Apocalyptic images haunt new Cornish exhibition

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Luke Cornish with the controversial “(Not) Welcome To Bondi” mural.

Art / “Have a Go,”  Luke Cornish at AmBush Gallery, Kambri, ANU, until Sunday, September 29. Reviewed by JOHNNY MILNER.

TWO separate bodies of work comprise the new solo exhibition “Have a Go” by prominent Canberra-born street artist Luke Cornish (also known as E.L.K.).

The exhibition is currently showing at the AmBush Gallery, located at the new ANU Kambri cultural precinct.

On entering the space, one encounters work themed around Cornish’s recent controversial “(Not) Welcome To Bondi” mural at the Bondi seawall – depicting Australian Border Force officers positioned below a sarcastic “welcome” message.

The mural – commissioned by the Waverley City Council – struck a nerve in the Bondi and broader community, with campaigns demanding its removal and the subsequent defacement of the wall.

Like all great street art, this mural provokes a public response by subverting and interjecting with the urban topography, using symbols through which cultural imagery can connect with political message. “Have a Go” features several large-scale aerosol-on-canvas stencil works that respond to this intervention at Australia’s most touristic locale.

Luke Cornish, ‘Syria.’

Depictions of heavily armed border protection officers feature in the four-canvas works comprising the “Untitled” series, lining the gallery’s back wall. Another piece, “Anonymia”, presents an arrangement of several prints of a Guy Fawkes mask – the stylised mask now a symbol for Anonymous, a notorious hacker and conspiracy group. As with some other works in the exhibit, this piece uses repetition and pattern techniques to create an illusory effect.

One of the most controversial works on display is “Same Puppet Different Hand”, which shows Prime Minister Scott Morrison performing what appears to be a “Heil Hitler” salute! The image links Australia’s asylum seeker policy to 20th-century fascism. The work suggests a single obedience to the conservative party line, irrespective of who holds the prime ministership. Morrison’s mantra about Australians having a fair go – invoked in the exhibition’s title – resonates across this work and other pieces on display.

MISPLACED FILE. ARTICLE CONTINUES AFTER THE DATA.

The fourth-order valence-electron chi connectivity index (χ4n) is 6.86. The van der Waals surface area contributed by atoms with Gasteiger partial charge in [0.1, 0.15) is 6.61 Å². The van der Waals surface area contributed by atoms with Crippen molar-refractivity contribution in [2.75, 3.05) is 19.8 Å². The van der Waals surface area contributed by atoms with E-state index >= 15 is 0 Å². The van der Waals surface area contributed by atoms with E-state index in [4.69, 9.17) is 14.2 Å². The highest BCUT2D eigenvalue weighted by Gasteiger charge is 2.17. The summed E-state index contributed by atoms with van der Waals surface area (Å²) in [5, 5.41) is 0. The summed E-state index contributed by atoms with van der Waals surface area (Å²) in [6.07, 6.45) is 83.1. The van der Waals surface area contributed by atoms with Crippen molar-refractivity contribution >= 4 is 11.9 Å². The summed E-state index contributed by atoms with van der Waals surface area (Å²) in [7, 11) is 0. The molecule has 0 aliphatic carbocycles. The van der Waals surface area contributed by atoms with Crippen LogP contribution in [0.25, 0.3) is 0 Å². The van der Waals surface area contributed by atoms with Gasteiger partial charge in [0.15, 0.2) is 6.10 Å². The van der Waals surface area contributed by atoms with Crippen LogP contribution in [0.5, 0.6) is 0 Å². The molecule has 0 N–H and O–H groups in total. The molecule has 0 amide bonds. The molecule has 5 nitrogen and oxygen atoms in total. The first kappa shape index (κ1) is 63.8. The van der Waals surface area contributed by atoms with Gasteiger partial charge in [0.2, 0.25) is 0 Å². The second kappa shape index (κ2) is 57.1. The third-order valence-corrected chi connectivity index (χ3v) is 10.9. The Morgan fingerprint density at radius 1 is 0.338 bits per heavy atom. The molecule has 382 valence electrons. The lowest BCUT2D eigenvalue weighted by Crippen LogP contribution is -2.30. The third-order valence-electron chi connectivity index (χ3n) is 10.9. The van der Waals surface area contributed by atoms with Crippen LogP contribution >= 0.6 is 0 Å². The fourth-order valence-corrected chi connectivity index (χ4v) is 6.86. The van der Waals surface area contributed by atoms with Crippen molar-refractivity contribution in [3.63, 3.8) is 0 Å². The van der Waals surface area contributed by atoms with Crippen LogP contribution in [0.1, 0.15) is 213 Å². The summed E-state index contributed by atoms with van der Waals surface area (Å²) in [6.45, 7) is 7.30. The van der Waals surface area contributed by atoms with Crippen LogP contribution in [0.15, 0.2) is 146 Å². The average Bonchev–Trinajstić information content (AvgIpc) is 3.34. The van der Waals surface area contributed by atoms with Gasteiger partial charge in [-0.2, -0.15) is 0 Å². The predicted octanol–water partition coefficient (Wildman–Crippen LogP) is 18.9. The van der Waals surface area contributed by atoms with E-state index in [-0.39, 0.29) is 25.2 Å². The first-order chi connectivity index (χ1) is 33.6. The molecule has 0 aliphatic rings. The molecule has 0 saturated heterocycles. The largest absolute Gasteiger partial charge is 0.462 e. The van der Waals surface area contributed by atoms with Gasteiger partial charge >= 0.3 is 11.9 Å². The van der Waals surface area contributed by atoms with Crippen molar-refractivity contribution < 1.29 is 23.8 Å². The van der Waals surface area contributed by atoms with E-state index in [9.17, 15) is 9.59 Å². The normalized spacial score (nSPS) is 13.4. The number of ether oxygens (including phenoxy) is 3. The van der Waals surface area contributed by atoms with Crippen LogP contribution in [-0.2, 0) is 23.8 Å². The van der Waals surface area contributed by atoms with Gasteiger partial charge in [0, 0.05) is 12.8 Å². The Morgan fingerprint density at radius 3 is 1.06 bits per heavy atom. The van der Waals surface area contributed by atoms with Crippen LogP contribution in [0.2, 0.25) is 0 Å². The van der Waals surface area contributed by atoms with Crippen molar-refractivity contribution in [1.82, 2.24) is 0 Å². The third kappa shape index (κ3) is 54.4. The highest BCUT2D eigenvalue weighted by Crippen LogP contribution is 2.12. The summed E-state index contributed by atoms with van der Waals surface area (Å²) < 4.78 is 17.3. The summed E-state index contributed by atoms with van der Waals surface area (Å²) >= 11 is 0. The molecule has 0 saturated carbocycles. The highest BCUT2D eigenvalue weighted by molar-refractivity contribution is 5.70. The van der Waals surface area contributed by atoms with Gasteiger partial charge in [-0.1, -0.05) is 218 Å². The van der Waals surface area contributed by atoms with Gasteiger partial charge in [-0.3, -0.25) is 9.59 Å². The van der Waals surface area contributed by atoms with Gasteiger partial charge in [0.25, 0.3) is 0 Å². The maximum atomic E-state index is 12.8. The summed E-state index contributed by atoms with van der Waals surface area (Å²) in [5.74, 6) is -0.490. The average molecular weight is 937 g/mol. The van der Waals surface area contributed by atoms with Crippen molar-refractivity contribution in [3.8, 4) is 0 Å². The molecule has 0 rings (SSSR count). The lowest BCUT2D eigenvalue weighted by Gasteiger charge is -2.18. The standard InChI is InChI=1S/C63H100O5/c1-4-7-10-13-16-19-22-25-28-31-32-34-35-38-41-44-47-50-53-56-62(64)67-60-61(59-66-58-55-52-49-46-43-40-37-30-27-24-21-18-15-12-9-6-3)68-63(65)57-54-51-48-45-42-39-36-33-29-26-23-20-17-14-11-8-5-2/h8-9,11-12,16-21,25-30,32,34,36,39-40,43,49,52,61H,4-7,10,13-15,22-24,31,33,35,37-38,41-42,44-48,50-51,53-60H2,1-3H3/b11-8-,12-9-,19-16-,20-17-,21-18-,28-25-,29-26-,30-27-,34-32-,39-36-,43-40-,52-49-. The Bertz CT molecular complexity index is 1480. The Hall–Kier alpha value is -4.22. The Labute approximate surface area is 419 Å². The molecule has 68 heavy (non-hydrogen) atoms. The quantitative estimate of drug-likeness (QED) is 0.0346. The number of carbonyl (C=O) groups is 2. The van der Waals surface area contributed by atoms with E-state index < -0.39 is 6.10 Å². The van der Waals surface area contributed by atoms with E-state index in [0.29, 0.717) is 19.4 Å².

While the original Bondi mural encapsulates the protest origins of political street art, the exhibition’s canvas prints reinforce a sense of the medium moving into a different phase – a phase where the ephemeral can become the collectable.

Tank in ‘Syria’ by Luke Cornish.

A very different body of work featuring in the exhibition is “By the Sea”. It responds to Cornish’s real-life experiences on his recent trips to war-torn Syria – trips taken at the height of the conflict and leading to his arrest by the Free Syrian Army. The work is more documentary in nature; presenting snapshots of what Cornish describes as the “new normal of everyday life for the Syrian people”.  A photo essay, consisting of 19 pictures, documents the almost apocalyptic city of Aleppo. This sequence includes pictures of children, animals, civilians and rubble.

Particularly striking are the aerosol stencils on aluminium that use photographic sublimation printing techniques. The layering of vibrant colour in these works – whether it’s the highlighting of a military tank or a cheerful bright blue sky – achieve a photorealistic and textured quality. But the colours also ironically contradict the dire – and seemingly relentless – situation that many Syrian people find themselves in.

Luke Cornish – also an Archibald Prize finalist – traverses many issues in this exhibition, and a connecting theme that will promote reflection among many viewers is the impact of corporate and political greed. Here and in other ways, Cornish uses artistic practice as a tool to express his views and to make sense of the world around him.


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